• Do you want to be single, or be with someone else entirely, but you’re afraid of ending the relationship with your current partner?

Let me reiterate that it’s not wrong to want any of these things. But it can get sticky if you’re pursuing the right things through the wrong channels. If you’re really looking for someone to occasionally watch you and your partner have sex, but you write on your joint dating profile that you’re looking for a closed triad relationship, that kind of false advertising can and will blow up in your face.

Once you and your partner have gotten to the bottom of what it is you’re actually looking for, be honest. If you have a laundry list of kinky fantasies to be fulfilled, there is no shame in sharing them, especially if you’re respectfully engaging with sex-positive or swinging-focused communities. If you are curious to explore having multi-partner, polyamorous relationships, there is no harm in being honest and up-front about that, not only with your current partner but with potential partners as well.

The Litmus Test

By now, you may be saying, “I’ve gone through your list of questions and had lengthy conversations with my partner about this. We really do like the idea of a loving triad relationship. You’re right, T-shapes suck! We love triangles!”

I’m glad you have done the work to figure out what it is that you want! Now it’s time for the litmus test that I give all of my clients who are seeking a triad.

Close your eyes and imagine the ideal third person that would make up your triad. Now imagine your current partner going on a date with this third person, but they are heading out the door without you. Imagine your current partner having sex with this new person, but they are doing it without you. Alternately, you can also imagine going out on a date or having sex with this new person while your partner stays at home.

Check in and see what feelings arise. If the idea of this third person having an independent relationship with your current partner turns your stomach, you may not be ready for a triad relationship. If one of the conditions of having a polyamorous relationship is that you and your partner can only date the same person at the same time, then you may not be ready for polyamory.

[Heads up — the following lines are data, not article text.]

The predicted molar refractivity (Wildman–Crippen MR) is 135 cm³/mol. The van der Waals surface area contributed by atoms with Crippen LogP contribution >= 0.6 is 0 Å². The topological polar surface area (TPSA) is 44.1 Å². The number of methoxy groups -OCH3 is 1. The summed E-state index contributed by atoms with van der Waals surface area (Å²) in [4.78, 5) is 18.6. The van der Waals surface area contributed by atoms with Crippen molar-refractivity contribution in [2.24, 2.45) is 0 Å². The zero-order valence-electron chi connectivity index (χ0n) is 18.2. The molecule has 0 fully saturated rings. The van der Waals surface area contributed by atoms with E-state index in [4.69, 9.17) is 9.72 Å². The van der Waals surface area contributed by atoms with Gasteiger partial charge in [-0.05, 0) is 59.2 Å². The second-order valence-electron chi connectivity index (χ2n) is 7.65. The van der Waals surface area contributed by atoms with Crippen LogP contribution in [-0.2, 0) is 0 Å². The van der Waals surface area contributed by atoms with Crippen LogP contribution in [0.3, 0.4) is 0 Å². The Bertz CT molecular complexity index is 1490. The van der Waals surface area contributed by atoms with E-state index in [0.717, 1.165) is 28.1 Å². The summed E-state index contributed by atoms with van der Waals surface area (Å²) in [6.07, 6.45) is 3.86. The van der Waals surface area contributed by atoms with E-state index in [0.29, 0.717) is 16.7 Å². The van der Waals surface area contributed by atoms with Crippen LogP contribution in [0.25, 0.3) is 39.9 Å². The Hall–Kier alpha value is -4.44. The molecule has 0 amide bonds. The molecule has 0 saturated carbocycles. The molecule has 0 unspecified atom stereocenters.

If the idea of an independently-functioning triad doesn’t strike terror into your heart, that’s a good sign. The healthiest triads I have ever witnessed started organically: rather than a couple seeking a third, one person started dating two people separately, both of whom also happened to start dating each other sometime afterward. The difficult truth to accept is that relationships, regardless of their format, can’t be forced into a particular shape. Despite our best intentions and desires, we can end up horribly disappointed or pleasantly surprised by the way our relationships turn out.

Don’t add a third to your relationship. Do the work to figure out what it is you truly want. Do have the difficult but necessary conversations with your partner about what motivates your desires. Do create space in your life and heart for loving relationships to blossom on their own, whether they are dyads, triads, quads, or a complex polycule of intimate connections. I guarantee there will be much more happiness for everyone involved.

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Dedeker Winston
Dedeker Winston was raised to be a wholesome Christian conservative, but later opted to be a a sex-positive polyamory activist, relationship coach, and nude model. She currently provides one-on-one coaching services for people transitioning into non-monogamy and is one of the hosts of the Multiamory podcast. She has been sought out as an expert for Cosmopolitan, Glamour, Newsweek, Vice, Bustle, and also appeared on the FOX television show Utopia. Her book, The Smart Girl’s Guide to Polyamory: Everything You Need to Know About Open Relationships, Non-Monogamy, and Alternative Love (Skyhorse Publishing), debuted earlier this year. Please visit Dedeker Winston to learn more.